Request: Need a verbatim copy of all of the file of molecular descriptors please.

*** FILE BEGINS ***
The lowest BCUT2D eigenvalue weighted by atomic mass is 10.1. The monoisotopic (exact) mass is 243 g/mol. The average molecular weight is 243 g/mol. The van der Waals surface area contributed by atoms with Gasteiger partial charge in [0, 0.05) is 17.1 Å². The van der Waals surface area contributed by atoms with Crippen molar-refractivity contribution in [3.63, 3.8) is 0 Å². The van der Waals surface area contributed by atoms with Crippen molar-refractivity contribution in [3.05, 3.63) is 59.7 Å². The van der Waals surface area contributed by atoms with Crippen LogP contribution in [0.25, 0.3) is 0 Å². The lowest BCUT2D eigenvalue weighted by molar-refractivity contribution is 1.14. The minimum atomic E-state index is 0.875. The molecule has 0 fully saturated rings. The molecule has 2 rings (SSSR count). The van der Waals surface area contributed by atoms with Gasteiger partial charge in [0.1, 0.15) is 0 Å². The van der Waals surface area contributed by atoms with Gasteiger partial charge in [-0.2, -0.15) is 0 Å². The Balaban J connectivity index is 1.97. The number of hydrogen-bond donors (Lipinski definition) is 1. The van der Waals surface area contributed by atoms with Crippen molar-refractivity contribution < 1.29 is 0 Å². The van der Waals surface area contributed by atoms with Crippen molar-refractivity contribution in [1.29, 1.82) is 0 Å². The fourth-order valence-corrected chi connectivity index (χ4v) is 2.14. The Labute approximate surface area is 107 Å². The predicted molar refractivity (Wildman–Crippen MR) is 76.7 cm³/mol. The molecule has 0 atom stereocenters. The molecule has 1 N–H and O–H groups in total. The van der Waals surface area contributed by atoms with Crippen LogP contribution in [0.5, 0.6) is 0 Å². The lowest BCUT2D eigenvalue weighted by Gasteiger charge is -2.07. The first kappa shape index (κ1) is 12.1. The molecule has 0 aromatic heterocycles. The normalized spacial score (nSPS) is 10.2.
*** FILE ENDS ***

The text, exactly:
The lowest BCUT2D eigenvalue weighted by atomic mass is 10.1. The monoisotopic (exact) mass is 243 g/mol. The average molecular weight is 243 g/mol. The van der Waals surface area contributed by atoms with Gasteiger partial charge in [0, 0.05) is 17.1 Å². The van der Waals surface area contributed by atoms with Crippen molar-refractivity contribution in [3.63, 3.8) is 0 Å². The van der Waals surface area contributed by atoms with Crippen molar-refractivity contribution in [3.05, 3.63) is 59.7 Å². The van der Waals surface area contributed by atoms with Crippen LogP contribution in [0.25, 0.3) is 0 Å². The lowest BCUT2D eigenvalue weighted by molar-refractivity contribution is 1.14. The minimum atomic E-state index is 0.875. The molecule has 0 fully saturated rings. The molecule has 2 rings (SSSR count). The van der Waals surface area contributed by atoms with Gasteiger partial charge in [0.1, 0.15) is 0 Å². The van der Waals surface area contributed by atoms with Gasteiger partial charge in [-0.2, -0.15) is 0 Å². The Balaban J connectivity index is 1.97. The number of hydrogen-bond donors (Lipinski definition) is 1. The van der Waals surface area contributed by atoms with Crippen molar-refractivity contribution < 1.29 is 0 Å². The van der Waals surface area contributed by atoms with Crippen molar-refractivity contribution in [1.29, 1.82) is 0 Å². The fourth-order valence-corrected chi connectivity index (χ4v) is 2.14. The Labute approximate surface area is 107 Å². The predicted molar refractivity (Wildman–Crippen MR) is 76.7 cm³/mol. The molecule has 0 atom stereocenters. The molecule has 1 N–H and O–H groups in total. The van der Waals surface area contributed by atoms with Crippen LogP contribution in [0.5, 0.6) is 0 Å². The lowest BCUT2D eigenvalue weighted by Gasteiger charge is -2.07. The first kappa shape index (κ1) is 12.1. The molecule has 0 aromatic heterocycles. The normalized spacial score (nSPS) is 10.2.